National Infant Immunization Week, which runs through May 2, highlights the importance of protecting children age 2 and younger from preventable diseases and how immunization promotes healthy communities. But the COVID-19 pandemic has led many parents to skip well-child checkups — and the childhood immunizations that go with them.
Doctors and public health experts worry that this could lead to major problems for young children. They say it’s very important for kids to get their usual shots in order to prevent outbreaks of other serious diseases — like measles, whooping cough and meningitis — that are a greater threat to young children than COVID-19.
As noted in recent articles from NPR and The New York Times, the American Academy of Pediatrics (AAP) and the Centers for Disease Control and Prevention (CDC) are urging pediatricians to help families keep up with regular immunizations for their young children. Especially those under 2 years old who are usually completing their first set of recommended immunizations.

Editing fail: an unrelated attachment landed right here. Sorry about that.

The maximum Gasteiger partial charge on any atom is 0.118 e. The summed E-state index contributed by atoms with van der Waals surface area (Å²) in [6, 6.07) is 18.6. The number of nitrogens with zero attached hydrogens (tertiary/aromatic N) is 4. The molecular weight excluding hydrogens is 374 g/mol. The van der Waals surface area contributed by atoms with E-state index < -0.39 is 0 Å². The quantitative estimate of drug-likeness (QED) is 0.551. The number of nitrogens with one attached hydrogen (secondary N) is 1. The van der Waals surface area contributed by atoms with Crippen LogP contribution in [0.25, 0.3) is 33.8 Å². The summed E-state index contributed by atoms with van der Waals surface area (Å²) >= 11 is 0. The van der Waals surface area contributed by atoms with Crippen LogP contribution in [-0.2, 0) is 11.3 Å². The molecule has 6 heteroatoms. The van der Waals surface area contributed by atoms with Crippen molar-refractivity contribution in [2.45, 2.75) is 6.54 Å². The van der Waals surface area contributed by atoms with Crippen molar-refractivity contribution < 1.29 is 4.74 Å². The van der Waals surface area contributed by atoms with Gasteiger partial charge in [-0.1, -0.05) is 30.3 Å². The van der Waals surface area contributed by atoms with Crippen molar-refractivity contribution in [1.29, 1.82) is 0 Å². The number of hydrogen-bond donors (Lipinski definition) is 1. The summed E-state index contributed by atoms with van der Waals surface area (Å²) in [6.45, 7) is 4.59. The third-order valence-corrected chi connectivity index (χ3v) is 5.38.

“People are scared to come in,” AAP President Dr. Sally Goza told NPR. “We are trying to reassure parents that we are doing everything we can to make our offices safe so that they feel comfortable to bring these babies in and these young children get their vaccines.”
“It’s imperative that the kids not skip their usual shots.”
Most parents choose the safe, proven protection of vaccines. Giving babies the recommended vaccinations by age 2 is the best way to protect them from 14 serious childhood diseases. And many studies have shown that vaccines are safe and protect your child and the children around them. Talk to your child’s doctor to make sure that your baby is up-to-date on vaccinations.
Learn More About Childhood Immunizations
Find more information about keeping your family healthy in the the Arizona Parent Kit.